Res Publica - Journal of Undergraduate Research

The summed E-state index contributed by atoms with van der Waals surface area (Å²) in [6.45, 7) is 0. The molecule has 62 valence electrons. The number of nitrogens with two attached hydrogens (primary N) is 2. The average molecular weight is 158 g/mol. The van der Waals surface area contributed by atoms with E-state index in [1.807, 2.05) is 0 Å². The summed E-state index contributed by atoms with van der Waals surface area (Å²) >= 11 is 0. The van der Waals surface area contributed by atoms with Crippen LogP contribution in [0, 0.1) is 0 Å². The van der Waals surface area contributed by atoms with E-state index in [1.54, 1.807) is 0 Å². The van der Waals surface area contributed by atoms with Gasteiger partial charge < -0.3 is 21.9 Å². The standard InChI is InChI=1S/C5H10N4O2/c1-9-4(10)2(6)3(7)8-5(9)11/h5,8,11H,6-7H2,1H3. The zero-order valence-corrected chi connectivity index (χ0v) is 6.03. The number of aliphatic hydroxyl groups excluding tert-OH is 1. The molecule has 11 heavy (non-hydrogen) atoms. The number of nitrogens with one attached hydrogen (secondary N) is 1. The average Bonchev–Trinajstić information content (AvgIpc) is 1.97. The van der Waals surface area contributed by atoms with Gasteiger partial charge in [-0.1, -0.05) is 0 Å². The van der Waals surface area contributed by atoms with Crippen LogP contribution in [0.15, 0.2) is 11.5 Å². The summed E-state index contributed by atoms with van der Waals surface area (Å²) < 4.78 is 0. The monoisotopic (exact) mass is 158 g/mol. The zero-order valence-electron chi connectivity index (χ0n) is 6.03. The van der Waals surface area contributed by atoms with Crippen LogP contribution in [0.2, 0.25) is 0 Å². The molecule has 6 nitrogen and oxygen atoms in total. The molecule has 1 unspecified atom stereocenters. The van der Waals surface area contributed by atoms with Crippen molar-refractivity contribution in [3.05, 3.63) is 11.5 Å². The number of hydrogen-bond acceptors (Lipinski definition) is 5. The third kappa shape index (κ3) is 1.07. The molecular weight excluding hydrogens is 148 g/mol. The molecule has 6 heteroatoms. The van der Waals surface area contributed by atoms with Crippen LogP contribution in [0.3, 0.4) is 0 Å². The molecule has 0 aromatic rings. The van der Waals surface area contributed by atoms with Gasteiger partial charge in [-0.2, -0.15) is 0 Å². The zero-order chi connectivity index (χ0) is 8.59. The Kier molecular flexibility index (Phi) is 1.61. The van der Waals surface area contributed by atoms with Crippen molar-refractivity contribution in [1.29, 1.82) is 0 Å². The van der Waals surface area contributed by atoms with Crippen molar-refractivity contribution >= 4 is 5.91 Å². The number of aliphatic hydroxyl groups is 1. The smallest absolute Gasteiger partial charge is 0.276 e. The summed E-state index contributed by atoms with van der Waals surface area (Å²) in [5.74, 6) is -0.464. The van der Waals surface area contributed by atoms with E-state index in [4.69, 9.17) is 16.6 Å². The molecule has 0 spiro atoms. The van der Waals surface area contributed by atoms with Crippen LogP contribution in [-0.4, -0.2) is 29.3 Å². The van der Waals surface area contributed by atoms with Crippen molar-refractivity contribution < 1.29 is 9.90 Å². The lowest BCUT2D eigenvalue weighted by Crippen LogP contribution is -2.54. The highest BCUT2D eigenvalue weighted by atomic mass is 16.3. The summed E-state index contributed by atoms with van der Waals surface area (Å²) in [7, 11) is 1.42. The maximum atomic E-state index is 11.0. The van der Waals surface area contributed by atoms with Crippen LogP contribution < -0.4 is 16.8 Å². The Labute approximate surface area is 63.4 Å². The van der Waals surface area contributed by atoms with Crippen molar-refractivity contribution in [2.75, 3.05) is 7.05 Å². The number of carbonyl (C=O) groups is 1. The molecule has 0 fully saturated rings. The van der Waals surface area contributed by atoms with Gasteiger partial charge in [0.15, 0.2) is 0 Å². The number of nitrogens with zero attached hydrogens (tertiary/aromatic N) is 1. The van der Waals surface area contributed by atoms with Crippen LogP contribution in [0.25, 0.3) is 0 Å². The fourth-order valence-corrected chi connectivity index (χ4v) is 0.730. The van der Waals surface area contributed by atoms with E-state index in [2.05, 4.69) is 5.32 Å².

The United States of America has become increasingly polarized, so elections are more important than ever. This research paper analyzes voting behavior in primary elections throughout the United States. The four most recent Presidential primary election cycles are used as case studies. The purpose of this research is to determine the extent to which voters are more concerned with issues and ideology over electability in primary elections and how changing polarization and the timing of primary elections affects these results. The hypothesis argues that in increasingly polarized eras, voters become less concerned with voting based on issues and ideology; instead, they prioritize electability. The results indicate no causal relationship between polarization and the importance of electability in primary elections. Nevertheless, further research is needed to better understand the relationship between the two.